New Hampshire: for 19th time in 20 years, legislature considers stripping or limiting the state supreme court’s rulemaking power; 3 prior attempts failed at ballot box

For the 19th time in the last 20 years the New Hampshire legislature is considering legislation to remove or curtail the rulemaking power of the state’s supreme court.

Article 73-a was added to the New Hampshire constitution in 1978.

The chief justice of the supreme court shall be the administrative head of all the courts. He shall, with the concurrence of a majority of the supreme court justices, make rules governing the administration of all courts in the state and the practice and procedure to be followed in all such courts. The rules so promulgated shall have the force and effect of law.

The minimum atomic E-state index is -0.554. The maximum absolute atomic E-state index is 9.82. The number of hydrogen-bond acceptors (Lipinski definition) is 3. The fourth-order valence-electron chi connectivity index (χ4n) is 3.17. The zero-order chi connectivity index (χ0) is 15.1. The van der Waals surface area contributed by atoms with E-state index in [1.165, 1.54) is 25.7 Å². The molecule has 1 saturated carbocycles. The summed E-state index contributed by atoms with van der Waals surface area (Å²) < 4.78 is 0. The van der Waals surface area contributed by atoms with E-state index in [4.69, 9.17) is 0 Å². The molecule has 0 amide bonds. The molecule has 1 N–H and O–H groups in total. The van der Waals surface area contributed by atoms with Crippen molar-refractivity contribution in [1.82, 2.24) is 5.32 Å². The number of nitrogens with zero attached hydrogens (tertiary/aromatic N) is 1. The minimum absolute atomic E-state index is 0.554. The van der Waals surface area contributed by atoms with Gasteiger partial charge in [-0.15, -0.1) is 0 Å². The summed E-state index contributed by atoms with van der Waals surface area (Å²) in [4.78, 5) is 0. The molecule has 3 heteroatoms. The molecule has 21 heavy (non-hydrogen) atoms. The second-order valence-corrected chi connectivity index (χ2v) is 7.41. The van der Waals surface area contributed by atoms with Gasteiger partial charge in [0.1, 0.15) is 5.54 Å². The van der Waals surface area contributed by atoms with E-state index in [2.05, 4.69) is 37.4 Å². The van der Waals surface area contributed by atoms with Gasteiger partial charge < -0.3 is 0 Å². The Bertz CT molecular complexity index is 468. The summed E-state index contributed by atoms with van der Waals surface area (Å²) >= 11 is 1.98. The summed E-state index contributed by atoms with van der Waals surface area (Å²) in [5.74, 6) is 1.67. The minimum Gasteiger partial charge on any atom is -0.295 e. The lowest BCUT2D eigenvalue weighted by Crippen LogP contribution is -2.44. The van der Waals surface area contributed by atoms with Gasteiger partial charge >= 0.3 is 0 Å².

Dating back to at least 1995 members of the legislature have attempted to repeal or curtail this rulemaking power. I discussed the 16 constitutional amendments and 2 statutes proposed between 1995 and 2014 here; nothing was offered in 2015. These efforts included 3 attempts to make such rules subject to legislative alteration that advanced out of the legislature but failed to receive the necessary 2/3rds vote of the public at the ballot box. (CACR 5 of 2001/2002 got 63.1%; CACR 5 of 2003/2004 got 56.9%; CACR 26 of 2011/2012 received only 48.9%)

This year’s proposal is CACR 13: it strikes the provision that supreme court rules “shall have the force and effect of law.” It also limits the court’s power of “governing the administration” of the courts to only “governing the employees.”

The chief justice of the supreme court shall be the administrative head of all the courts. He shall, with the concurrence of a majority of the supreme court justices, make rules governing the administration employees of all courts in the state and the practice and procedure to be followed in all such courts. The rules so promulgated shall have the force and effect of law.

CACR 13 is set for a hearing today in the House Judiciary Committee.